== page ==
Patrick Vieira has told Mario Balotelli he must lose more weight before he can get back to his best form for Nice and begin to play regularly.
Balotelli arrived two weeks late for the start of preseason training as a result of a failed move to Marseille, and the former Manchester City and Liverpool striker was reportedly overweight when he did turn up.
That left Balotelli short of the shape that had brought him 33 goals in just 51 Ligue 1 appearances over the previous two seasons, and in four fitful top-flight performances this term, Balotelli has yet to find the net or even register an assist.
"He came back slightly overweight, but you can see that, he's aware of that," Vieira told RMC. "He came back with a few extra kilos, but we're trying to understand why he came back like that.
"In his head, he saw himself leaving, he saw himself elsewhere. Mario is who he is. He decided to stay with us and there was work to do. Compared to the others, he was very late and he's currently making up that lost time. You saw in the first half against Marseille that he's getting better and better, but not enough to last 90 minutes."
He added: "Mario will always be Mario. He has improved, because he is committed to the project and is conscious of the ground he has to make up. What is really stopping him are those extra few kilos. To lose them, he has to string together training sessions. Then to be good, he has to play matches, and it's going to be long."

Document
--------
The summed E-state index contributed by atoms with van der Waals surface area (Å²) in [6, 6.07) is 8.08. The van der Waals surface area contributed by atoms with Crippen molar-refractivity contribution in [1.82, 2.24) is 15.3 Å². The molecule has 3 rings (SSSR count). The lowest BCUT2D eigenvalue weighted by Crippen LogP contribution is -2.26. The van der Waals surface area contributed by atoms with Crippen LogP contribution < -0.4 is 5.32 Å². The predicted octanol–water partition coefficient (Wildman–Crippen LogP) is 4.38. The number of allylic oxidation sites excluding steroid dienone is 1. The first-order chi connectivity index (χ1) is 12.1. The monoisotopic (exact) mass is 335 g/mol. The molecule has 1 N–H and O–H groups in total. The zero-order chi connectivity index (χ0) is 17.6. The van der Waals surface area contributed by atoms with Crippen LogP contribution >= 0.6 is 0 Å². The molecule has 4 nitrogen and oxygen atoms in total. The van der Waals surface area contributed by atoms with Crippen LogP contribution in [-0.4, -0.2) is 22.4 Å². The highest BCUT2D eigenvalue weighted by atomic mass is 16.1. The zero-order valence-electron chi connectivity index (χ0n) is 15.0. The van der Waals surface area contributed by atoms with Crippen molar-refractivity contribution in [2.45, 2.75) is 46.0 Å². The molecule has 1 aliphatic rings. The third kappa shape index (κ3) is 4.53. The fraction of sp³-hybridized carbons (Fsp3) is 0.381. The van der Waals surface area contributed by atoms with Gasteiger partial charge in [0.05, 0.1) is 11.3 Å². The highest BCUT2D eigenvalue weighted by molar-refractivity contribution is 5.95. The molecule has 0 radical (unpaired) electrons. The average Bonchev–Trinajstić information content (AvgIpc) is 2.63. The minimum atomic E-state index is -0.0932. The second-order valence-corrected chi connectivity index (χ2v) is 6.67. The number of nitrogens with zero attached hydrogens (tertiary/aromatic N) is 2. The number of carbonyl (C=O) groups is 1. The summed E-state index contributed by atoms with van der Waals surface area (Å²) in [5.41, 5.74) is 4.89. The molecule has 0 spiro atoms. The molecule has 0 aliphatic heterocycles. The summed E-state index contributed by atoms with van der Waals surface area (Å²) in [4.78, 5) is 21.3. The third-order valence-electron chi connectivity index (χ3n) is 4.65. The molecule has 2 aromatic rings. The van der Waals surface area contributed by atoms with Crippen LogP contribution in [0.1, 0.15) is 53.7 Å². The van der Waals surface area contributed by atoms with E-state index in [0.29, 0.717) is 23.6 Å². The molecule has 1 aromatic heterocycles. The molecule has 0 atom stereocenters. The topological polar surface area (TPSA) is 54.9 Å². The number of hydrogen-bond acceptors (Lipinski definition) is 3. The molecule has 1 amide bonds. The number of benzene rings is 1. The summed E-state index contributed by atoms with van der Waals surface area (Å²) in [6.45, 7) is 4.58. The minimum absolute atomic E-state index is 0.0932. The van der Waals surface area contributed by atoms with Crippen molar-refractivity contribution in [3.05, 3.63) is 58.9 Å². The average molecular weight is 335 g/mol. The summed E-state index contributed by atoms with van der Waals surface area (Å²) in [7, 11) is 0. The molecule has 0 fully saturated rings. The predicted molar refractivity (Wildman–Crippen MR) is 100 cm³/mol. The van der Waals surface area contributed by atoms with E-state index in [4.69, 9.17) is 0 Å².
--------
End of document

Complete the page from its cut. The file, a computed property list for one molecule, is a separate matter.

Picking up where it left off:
Vieira played with Balotelli at both Inter Milan and City and said he had employed a mixture of discipline and praise in approaching his ex-teammate.
"We know each other, we respect each other, but there is the notion of the coach which comes into play," he said. "He's a player, I decide, he does what I tell him to do. He understands that, we spend a lot of time together, we talk.
"It was up to me to make sure the message was understood that it was unacceptable for a player to arrive late. We talked about it with Mario. What happened happened, but I think it's important for us to pass on the message that the club is more important than anyone in the dressing room."